Fianna Fáil’s Seán Haughey tried to look on the bright side. “Hopefully, you’ll get off to a very good start with the new British prime minister,” he ventured, not sounding very hopeful.
Might that be Liz Truss, the foreign secretary? (Word is she isn’t top of the wish list in Government Buildings.)
We hear Simon Coveney bumped into her on Monday when in London for talks with the latest NI Secretary of State, Shailesh Vara. But not before bumping into Theresa May first. Their meeting was in the Palace of Westminster (the place was in turmoil) and the Irish contingent kept their heads down as they bustled through the corridors.
Suddenly: “Simon! How lovely to see you!” It was former prime minister May, in terrific form. “To what do we owe the pleasure?”
They exchanged pleasantries and he thanked her for her ongoing commitment to Anglo-Irish relations. “And we’ll see what happens next,” added Simon.
She nodded vigorously, but said nothing. A few minutes later, they rounded another corner only to see Liz Truss bearing down on them with a big smile.
“Mr Foreign Ministah!” she cried. “To what do we owe the pleasure?”
There were pecks on the cheek and then the painfully polite Coveney said: “Liz, I want to wish you the best of luck in your campaign.”
Howling with laughter, she snorted: “I really don’t think that would help.”
Before going to the Dáil for his last Leaders’ Questions of the season, the Taoiseach went to McKee Barracks with Coveney — who is also Minister for Defence — for the launch of the Government’s major funding package for the Defence Forces.
Thanks to Green Party leader Eamon Ryan, it proved to be the political highlight of the day. (There wasn’t much competition from a listless Dáil in holiday mode.)
Then some man in a suit appeared out of nowhere, cycling along the parade ground heading away from the ceremonials, looking for a convenient flagpole to which he could tether his bicycle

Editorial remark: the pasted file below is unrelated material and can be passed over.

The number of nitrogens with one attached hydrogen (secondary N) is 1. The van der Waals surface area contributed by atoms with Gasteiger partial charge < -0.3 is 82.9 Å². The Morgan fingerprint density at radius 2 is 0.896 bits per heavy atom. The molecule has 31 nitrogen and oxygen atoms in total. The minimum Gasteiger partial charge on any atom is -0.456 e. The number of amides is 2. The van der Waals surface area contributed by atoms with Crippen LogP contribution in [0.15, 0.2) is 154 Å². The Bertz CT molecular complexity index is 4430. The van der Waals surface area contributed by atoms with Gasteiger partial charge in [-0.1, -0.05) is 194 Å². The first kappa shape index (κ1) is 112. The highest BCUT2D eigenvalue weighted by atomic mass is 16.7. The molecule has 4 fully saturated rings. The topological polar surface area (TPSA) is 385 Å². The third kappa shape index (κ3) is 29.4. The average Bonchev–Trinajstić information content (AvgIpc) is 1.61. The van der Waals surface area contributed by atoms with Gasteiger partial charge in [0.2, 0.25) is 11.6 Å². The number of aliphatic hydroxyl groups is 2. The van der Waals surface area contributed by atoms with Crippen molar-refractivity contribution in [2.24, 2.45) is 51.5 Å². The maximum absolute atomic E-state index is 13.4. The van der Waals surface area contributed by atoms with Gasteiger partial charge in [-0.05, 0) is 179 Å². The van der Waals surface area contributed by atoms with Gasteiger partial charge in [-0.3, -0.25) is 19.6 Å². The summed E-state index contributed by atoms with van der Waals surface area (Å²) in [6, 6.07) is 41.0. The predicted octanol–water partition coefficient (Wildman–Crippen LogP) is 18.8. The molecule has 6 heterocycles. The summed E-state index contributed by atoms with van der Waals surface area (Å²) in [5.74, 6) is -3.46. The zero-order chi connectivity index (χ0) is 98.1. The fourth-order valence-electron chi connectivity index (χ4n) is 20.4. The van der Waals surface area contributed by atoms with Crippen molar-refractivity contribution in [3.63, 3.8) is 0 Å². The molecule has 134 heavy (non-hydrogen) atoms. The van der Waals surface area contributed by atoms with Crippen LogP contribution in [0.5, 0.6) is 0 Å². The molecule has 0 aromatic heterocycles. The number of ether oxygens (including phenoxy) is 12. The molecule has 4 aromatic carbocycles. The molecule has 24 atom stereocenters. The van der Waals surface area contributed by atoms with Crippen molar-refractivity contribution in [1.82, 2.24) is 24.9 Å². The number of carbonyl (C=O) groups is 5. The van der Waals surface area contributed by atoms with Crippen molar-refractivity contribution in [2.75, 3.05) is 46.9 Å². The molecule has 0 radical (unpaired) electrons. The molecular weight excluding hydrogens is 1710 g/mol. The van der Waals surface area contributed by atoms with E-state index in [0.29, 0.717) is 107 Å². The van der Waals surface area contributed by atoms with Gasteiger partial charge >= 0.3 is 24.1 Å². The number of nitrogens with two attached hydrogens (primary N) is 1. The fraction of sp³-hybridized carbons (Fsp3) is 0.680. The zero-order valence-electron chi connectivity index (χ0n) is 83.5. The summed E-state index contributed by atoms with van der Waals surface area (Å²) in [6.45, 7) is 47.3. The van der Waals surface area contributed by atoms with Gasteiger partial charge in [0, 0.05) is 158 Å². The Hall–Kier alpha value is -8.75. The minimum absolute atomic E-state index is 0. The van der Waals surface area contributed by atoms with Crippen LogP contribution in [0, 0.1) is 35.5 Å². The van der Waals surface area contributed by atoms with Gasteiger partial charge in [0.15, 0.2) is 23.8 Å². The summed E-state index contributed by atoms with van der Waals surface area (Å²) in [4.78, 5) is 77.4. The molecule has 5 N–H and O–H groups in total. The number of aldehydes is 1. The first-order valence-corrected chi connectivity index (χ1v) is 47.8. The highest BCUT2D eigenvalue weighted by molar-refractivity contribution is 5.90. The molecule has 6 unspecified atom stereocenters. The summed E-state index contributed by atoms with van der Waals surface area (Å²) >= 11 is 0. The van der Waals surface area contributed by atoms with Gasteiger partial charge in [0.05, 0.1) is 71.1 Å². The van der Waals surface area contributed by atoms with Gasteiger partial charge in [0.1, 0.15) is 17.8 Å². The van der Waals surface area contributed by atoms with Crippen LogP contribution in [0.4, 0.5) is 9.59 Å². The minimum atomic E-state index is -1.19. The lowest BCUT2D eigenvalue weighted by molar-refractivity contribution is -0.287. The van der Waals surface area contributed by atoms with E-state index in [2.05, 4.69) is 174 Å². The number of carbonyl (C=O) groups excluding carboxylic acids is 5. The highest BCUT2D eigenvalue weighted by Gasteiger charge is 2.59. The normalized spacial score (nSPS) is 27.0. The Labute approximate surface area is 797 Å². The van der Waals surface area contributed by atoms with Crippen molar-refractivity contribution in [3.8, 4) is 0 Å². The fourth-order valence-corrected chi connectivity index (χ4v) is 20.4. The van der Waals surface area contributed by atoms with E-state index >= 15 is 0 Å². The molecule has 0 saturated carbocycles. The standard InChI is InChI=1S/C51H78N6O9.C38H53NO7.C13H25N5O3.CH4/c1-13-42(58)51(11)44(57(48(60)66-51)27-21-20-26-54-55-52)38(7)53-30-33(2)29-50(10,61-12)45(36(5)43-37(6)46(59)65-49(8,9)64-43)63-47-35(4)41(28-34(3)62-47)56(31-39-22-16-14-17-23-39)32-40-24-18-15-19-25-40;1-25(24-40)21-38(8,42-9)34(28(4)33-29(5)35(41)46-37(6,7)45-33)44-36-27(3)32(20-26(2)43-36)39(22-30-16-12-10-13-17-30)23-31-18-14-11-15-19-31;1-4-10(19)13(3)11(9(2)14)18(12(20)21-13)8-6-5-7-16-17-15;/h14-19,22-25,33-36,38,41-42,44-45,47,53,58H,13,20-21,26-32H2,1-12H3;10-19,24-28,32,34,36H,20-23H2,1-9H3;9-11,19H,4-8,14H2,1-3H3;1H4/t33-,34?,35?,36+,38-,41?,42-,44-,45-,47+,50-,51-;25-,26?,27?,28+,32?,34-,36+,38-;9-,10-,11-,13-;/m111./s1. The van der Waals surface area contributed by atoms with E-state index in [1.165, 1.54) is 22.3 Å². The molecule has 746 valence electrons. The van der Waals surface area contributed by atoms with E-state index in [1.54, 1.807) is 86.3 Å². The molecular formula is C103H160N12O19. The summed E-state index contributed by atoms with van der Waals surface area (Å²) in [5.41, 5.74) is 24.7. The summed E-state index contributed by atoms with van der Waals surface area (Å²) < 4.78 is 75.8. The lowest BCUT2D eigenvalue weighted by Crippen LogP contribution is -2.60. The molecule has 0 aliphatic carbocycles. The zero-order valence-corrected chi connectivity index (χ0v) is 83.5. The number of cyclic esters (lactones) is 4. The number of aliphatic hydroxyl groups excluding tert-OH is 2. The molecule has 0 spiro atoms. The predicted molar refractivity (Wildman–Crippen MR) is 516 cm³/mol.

The Top Brass put on a big show for the Coalition dosh. Every last detail planned with military precision. Arrivals staggered and timed to the minute.
The Chief of Staff to arrive first. Then Simon Coveney. Then Eamon Ryan. Then the Taoiseach.
Salutes and guards of honour and parping brass for each after they are driven into the parade ground through the designated entrance via the designated route to the designated spot where a military police officer would spring forward and open the car door.
Lt Gen Seán Clancy made his entrance, dripping in shiny buttons and braid. Then the Minister for Defence, right on cue, adopting a military bearing as he stepped from his vehicle to a galvanising blast from the bugles.
Then some man in a suit appeared out of nowhere, cycling along the parade ground heading away from the ceremonials, looking for a convenient flagpole to which he could tether his bicycle. He leaned back — look, no hands! — as he pedalled along, oblivious to the two soldiers in dress uniform belting after him.
Finally, they managed to catch up with Eamon and shoo him back to the welcoming party.
The official door-opener was surplus to requirements. But the Defence Forces rallied and greeted the delighted Green leader and his trusty two-wheeled steed with a rousing salute. The funding is supposed to prepare the army to deal with any eventuality. Including unexpected bikes.